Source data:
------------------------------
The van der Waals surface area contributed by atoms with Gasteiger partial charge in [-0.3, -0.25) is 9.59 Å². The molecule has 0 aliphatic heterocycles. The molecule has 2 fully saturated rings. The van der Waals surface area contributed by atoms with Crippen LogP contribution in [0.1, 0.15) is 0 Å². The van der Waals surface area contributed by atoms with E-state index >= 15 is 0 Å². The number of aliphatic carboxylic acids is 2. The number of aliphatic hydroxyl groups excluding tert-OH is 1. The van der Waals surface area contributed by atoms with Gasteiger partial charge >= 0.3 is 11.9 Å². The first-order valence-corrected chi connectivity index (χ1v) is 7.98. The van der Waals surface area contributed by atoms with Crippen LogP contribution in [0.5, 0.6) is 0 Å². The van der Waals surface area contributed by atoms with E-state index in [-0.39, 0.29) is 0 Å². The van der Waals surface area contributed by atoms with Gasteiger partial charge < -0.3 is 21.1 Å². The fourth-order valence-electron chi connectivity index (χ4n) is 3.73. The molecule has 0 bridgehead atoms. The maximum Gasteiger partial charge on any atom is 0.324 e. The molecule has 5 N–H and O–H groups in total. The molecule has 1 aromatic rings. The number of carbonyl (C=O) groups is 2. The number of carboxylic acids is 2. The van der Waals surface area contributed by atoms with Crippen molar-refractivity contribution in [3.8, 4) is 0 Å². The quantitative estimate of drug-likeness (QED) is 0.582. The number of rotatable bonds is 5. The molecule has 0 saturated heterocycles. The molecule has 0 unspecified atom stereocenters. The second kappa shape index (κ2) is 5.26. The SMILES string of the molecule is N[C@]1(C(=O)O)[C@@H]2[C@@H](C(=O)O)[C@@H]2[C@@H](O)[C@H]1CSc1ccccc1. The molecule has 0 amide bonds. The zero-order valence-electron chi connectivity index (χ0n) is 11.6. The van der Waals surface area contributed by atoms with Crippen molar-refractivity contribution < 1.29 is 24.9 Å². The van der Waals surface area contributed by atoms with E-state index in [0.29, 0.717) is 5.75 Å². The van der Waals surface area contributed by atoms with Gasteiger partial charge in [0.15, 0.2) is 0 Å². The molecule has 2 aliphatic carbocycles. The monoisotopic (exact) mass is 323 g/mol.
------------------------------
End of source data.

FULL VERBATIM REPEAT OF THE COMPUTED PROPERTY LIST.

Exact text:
The van der Waals surface area contributed by atoms with Gasteiger partial charge in [-0.3, -0.25) is 9.59 Å². The molecule has 0 aliphatic heterocycles. The molecule has 2 fully saturated rings. The van der Waals surface area contributed by atoms with Crippen LogP contribution in [0.1, 0.15) is 0 Å². The van der Waals surface area contributed by atoms with E-state index >= 15 is 0 Å². The number of aliphatic carboxylic acids is 2. The number of aliphatic hydroxyl groups excluding tert-OH is 1. The van der Waals surface area contributed by atoms with Gasteiger partial charge >= 0.3 is 11.9 Å². The first-order valence-corrected chi connectivity index (χ1v) is 7.98. The van der Waals surface area contributed by atoms with Crippen LogP contribution in [0.5, 0.6) is 0 Å². The van der Waals surface area contributed by atoms with E-state index in [-0.39, 0.29) is 0 Å². The van der Waals surface area contributed by atoms with Gasteiger partial charge < -0.3 is 21.1 Å². The fourth-order valence-electron chi connectivity index (χ4n) is 3.73. The molecule has 0 bridgehead atoms. The maximum Gasteiger partial charge on any atom is 0.324 e. The molecule has 5 N–H and O–H groups in total. The molecule has 1 aromatic rings. The number of carbonyl (C=O) groups is 2. The number of carboxylic acids is 2. The van der Waals surface area contributed by atoms with Crippen molar-refractivity contribution in [3.8, 4) is 0 Å². The quantitative estimate of drug-likeness (QED) is 0.582. The number of rotatable bonds is 5. The molecule has 0 saturated heterocycles. The molecule has 0 unspecified atom stereocenters. The second kappa shape index (κ2) is 5.26. The SMILES string of the molecule is N[C@]1(C(=O)O)[C@@H]2[C@@H](C(=O)O)[C@@H]2[C@@H](O)[C@H]1CSc1ccccc1. The molecule has 0 amide bonds. The zero-order valence-electron chi connectivity index (χ0n) is 11.6. The van der Waals surface area contributed by atoms with Crippen molar-refractivity contribution < 1.29 is 24.9 Å². The van der Waals surface area contributed by atoms with E-state index in [0.29, 0.717) is 5.75 Å². The van der Waals surface area contributed by atoms with Gasteiger partial charge in [0.15, 0.2) is 0 Å². The molecule has 2 aliphatic carbocycles. The monoisotopic (exact) mass is 323 g/mol.